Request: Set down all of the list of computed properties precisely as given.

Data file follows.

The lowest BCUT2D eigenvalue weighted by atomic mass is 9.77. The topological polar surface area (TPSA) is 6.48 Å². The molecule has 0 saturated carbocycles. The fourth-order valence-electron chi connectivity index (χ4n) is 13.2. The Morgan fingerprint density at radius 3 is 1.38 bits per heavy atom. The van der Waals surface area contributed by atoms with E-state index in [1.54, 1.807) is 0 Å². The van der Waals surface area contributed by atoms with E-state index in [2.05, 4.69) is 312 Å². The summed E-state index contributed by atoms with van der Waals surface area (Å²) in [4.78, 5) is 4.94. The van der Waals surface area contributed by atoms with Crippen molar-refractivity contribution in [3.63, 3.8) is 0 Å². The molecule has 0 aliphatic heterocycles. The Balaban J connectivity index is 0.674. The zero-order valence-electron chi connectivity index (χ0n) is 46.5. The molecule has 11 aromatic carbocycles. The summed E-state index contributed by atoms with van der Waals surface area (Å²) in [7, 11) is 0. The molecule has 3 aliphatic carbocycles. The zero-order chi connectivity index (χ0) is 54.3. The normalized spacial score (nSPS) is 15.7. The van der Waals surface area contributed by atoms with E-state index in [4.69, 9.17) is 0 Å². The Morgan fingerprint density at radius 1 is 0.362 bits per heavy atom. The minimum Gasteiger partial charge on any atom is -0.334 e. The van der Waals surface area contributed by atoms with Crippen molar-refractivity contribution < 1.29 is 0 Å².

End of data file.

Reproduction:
The lowest BCUT2D eigenvalue weighted by atomic mass is 9.77. The topological polar surface area (TPSA) is 6.48 Å². The molecule has 0 saturated carbocycles. The fourth-order valence-electron chi connectivity index (χ4n) is 13.2. The Morgan fingerprint density at radius 3 is 1.38 bits per heavy atom. The van der Waals surface area contributed by atoms with E-state index in [1.54, 1.807) is 0 Å². The van der Waals surface area contributed by atoms with E-state index in [2.05, 4.69) is 312 Å². The summed E-state index contributed by atoms with van der Waals surface area (Å²) in [4.78, 5) is 4.94. The van der Waals surface area contributed by atoms with Crippen molar-refractivity contribution in [3.63, 3.8) is 0 Å². The molecule has 0 aliphatic heterocycles. The Balaban J connectivity index is 0.674. The zero-order valence-electron chi connectivity index (χ0n) is 46.5. The molecule has 11 aromatic carbocycles. The summed E-state index contributed by atoms with van der Waals surface area (Å²) in [7, 11) is 0. The molecule has 3 aliphatic carbocycles. The zero-order chi connectivity index (χ0) is 54.3. The normalized spacial score (nSPS) is 15.7. The van der Waals surface area contributed by atoms with E-state index in [4.69, 9.17) is 0 Å². The Morgan fingerprint density at radius 1 is 0.362 bits per heavy atom. The minimum Gasteiger partial charge on any atom is -0.334 e. The van der Waals surface area contributed by atoms with Crippen molar-refractivity contribution < 1.29 is 0 Å².